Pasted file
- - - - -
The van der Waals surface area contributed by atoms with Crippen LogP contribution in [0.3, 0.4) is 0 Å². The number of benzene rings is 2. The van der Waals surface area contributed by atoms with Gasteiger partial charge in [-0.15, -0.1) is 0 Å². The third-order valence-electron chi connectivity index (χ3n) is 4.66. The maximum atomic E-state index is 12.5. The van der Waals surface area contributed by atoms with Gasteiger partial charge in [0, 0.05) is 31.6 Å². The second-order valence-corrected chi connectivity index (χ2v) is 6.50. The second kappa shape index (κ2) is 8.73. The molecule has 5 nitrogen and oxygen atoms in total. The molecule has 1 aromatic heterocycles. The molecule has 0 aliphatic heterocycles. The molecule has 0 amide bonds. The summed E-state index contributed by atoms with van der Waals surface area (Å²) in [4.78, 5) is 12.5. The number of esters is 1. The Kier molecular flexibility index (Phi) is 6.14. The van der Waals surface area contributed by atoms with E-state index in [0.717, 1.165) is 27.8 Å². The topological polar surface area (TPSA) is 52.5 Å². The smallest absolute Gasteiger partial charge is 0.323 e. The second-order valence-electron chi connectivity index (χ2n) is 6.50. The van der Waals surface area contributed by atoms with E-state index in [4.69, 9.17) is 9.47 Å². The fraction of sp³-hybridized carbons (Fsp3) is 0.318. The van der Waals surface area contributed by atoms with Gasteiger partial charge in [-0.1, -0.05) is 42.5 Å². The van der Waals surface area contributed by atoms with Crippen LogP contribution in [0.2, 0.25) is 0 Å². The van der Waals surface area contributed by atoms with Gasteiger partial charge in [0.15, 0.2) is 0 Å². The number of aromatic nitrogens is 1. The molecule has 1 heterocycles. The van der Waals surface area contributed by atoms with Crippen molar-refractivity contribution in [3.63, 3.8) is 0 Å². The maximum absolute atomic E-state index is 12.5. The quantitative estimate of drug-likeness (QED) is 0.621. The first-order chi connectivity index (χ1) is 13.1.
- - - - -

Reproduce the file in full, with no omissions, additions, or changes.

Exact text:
The van der Waals surface area contributed by atoms with Crippen LogP contribution in [0.3, 0.4) is 0 Å². The number of benzene rings is 2. The van der Waals surface area contributed by atoms with Gasteiger partial charge in [-0.15, -0.1) is 0 Å². The third-order valence-electron chi connectivity index (χ3n) is 4.66. The maximum atomic E-state index is 12.5. The van der Waals surface area contributed by atoms with Gasteiger partial charge in [0, 0.05) is 31.6 Å². The second-order valence-corrected chi connectivity index (χ2v) is 6.50. The second kappa shape index (κ2) is 8.73. The molecule has 5 nitrogen and oxygen atoms in total. The molecule has 1 aromatic heterocycles. The molecule has 0 aliphatic heterocycles. The molecule has 0 amide bonds. The summed E-state index contributed by atoms with van der Waals surface area (Å²) in [4.78, 5) is 12.5. The number of esters is 1. The Kier molecular flexibility index (Phi) is 6.14. The van der Waals surface area contributed by atoms with E-state index in [0.717, 1.165) is 27.8 Å². The topological polar surface area (TPSA) is 52.5 Å². The smallest absolute Gasteiger partial charge is 0.323 e. The second-order valence-electron chi connectivity index (χ2n) is 6.50. The van der Waals surface area contributed by atoms with E-state index in [4.69, 9.17) is 9.47 Å². The fraction of sp³-hybridized carbons (Fsp3) is 0.318. The van der Waals surface area contributed by atoms with Gasteiger partial charge in [-0.1, -0.05) is 42.5 Å². The van der Waals surface area contributed by atoms with Crippen LogP contribution in [0.2, 0.25) is 0 Å². The van der Waals surface area contributed by atoms with Gasteiger partial charge in [0.15, 0.2) is 0 Å². The number of aromatic nitrogens is 1. The molecule has 1 heterocycles. The van der Waals surface area contributed by atoms with Crippen molar-refractivity contribution in [3.63, 3.8) is 0 Å². The maximum absolute atomic E-state index is 12.5. The quantitative estimate of drug-likeness (QED) is 0.621. The first-order chi connectivity index (χ1) is 13.1.